Some quick links from around the internet for your weekend

The visual artist Jonathan Harris uses data that he gathers from the web to try to chart the impact of the internet on our society. His work is the type of art that gives you that ‘small in the face of the universe’ feeling, like looking at a starry night sky. This week he wrote a great list of his top ten documentaries that not only features some amazing choices but also weaves a whole philosophy through his description of the different films. It’s all quite high brow but at the end I felt like I’d had a short lesson in Buddhism and found some movies to watch this weekend.

I can definitely recommend starting any documentary viewing with the trailer (below) for the video game Everything that Harris includes in his list. The narration by the British philosopher Alan Watts is incredible. The first comment sums up the experience: ‘laughs at the movement of the animals– 10 minutes later- is having an existential crisis.’

If you have the time to sit somewhere quiet and read some longer articles, here are three that I really enjoyed this week:

Donna Brazile on running the Democratic Party during Clinton’s campaign last year for Politico, Stephen Marche on why the US is so susceptible to social media distortion for The New Yorker, and Gary Younge writing about rural white poverty in America for The Guardian.

If, on the other hand, you’d like to get up and make something then I would suggest the wood and copper pipe bookcase that I found on this great French blog I found called Heju. The site is run by a Parisian couple who are both architects and they use it to showcase their work and try out DIY projects. All of their instructions are very well explained and straightforward, even via Google Translate. And if you don’t fancy cutting copper pipe all weekend then you can just look through all the photos of Parisian interiors.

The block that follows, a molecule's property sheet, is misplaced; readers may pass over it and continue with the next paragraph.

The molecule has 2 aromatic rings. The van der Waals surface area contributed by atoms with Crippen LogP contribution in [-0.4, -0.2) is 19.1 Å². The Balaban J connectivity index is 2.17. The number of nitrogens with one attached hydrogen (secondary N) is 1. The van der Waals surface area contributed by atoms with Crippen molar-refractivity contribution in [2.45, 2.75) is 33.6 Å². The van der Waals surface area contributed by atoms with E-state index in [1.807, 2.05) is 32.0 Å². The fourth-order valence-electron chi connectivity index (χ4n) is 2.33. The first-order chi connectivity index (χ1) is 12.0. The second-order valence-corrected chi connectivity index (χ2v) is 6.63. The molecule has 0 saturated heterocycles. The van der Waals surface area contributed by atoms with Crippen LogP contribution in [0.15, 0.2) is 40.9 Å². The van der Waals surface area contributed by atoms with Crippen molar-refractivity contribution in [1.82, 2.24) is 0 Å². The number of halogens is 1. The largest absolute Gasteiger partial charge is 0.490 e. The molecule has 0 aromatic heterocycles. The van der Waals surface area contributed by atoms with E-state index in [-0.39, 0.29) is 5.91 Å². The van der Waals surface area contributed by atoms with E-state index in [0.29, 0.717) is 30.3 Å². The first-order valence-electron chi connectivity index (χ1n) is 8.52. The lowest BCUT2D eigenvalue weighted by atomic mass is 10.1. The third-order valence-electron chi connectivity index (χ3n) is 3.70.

heju design diy

I want this TV. I haven’t even owned a TV for six years; I always found that I was just watching indiscriminate crap on it rather than using it for movies or series that I actually enjoyed. I can’t trust myself.

Since then I’ve used my laptop to watch West Wing, True Detective, Rick and Morty, whatever I think is really worth my time. And for a really great movie, I take the time to set up my projector.

This Samsung Frame makes me consider buying a television again. I wouldn’t connect it up to terrestrial television, I would use it as a conduit for Netflix or Amazon Prime but it looks so surprisingly beautiful and discreet that I would happily have it in my home. That’s my issue with most affordable TVs, they are so plasticky and domineering in a room.

So if I ever have $2000 to drop on a television, this would be the one. I’ll keep writing and let you know… Mostly, I wanted to share it with you because it suggests that television design is finally evolving towards something more subtle that integrates into your decor. Now if someone could just tackle washing machines (do they have to be white and shiny?) and fridges (could we have the freezer section as a drawer that pulls out at the bottom of the unit please?).

Samsung frame TV design

This article is helpful if your Wifi doesn’t seem to be as fast and consistent as you would like.

And, finally, following on from my rant about Mrs Doubtfire, I thought I would share Lindsay Ellis’ incredible analysis of Pocahontas. All of Ellis’ videos are amazing- she is articulate, informed and interesting with a great dry sense of humour- I can’t recommend them enough. Disney will never be the same again though, so fair warning.

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